Intraventricular tumors (IVTs) have diverse demographics and histogenesis. Ependymomas (Fig. 31.1) and choroid plexus tumors (Figs. 31.2, 31.3) are relatively common entities, particularly in the pediatric group, and should be considered first in the differential diagnosis. Although considered to be prototypical IVTs, subependymomas and neurocytomas (Fig. 31.4) are actually much less common than meningiomas (Fig. 31.5) and metastases (Fig. 31.6). Chordoid glioma of the third ventricle and rosette-forming glioneural tumor of the fourth ventricle are unique IVTs, although they are much less common than astrocytomas, oligigodendrogliomas, and glioblastomas (Figs. 31.7, 31.8). Lateral ventricular neoplasms account for 50% of all intraventricular tumors in adults and 25% in children.
Although these neoplasms are easily detected with CT and MRI, both techniques are relatively non-specific in identifying the type of tumor . Per anatomic location, supratentorial intraventricular masses can be classified into ependymal, subependymal, choroid plexus, parenchymal, septum pellucidum, foramen of Monro, third ventricular, or aqueductal in origin. Infratentorial intraventricular masses can be ependymal, subependymal, vermian, cerebellar, or choroid plexus in origin. Correlation of demographic, clinical, and imaging features of IVTs allows creating a comprehensive differential diagnosis .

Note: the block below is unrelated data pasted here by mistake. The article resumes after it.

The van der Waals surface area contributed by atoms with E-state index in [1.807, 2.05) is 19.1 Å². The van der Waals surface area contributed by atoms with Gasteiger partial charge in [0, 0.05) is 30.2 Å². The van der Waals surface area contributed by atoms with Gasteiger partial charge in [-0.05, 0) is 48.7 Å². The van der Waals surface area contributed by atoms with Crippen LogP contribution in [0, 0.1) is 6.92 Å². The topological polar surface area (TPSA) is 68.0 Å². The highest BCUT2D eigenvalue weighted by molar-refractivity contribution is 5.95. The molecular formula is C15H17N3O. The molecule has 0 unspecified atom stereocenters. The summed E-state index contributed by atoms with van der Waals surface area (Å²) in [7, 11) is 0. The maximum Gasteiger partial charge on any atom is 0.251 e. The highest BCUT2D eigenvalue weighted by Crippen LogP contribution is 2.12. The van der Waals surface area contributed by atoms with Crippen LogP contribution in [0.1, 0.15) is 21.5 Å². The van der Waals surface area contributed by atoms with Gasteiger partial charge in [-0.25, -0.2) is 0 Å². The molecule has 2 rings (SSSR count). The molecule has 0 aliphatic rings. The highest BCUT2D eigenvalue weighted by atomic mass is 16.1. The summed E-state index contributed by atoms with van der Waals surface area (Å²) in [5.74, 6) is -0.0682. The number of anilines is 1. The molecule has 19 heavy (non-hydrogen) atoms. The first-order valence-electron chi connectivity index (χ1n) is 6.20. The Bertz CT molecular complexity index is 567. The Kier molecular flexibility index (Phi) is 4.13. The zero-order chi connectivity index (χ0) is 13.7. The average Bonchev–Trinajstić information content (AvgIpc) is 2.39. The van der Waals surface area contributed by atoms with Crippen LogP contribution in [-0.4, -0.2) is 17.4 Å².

Most ependymomas will occur in the fourth ventricle.
When supratentorial in location, intraventricular ependymomas
are less common than parenchymal ependymomas. They
are associated with calcifications or cyst formation in 50% of the
cases and hemorrhage in about 10% . They are associated
with high incidence of incomplete tumor resection and permanent
neurological complications associated with their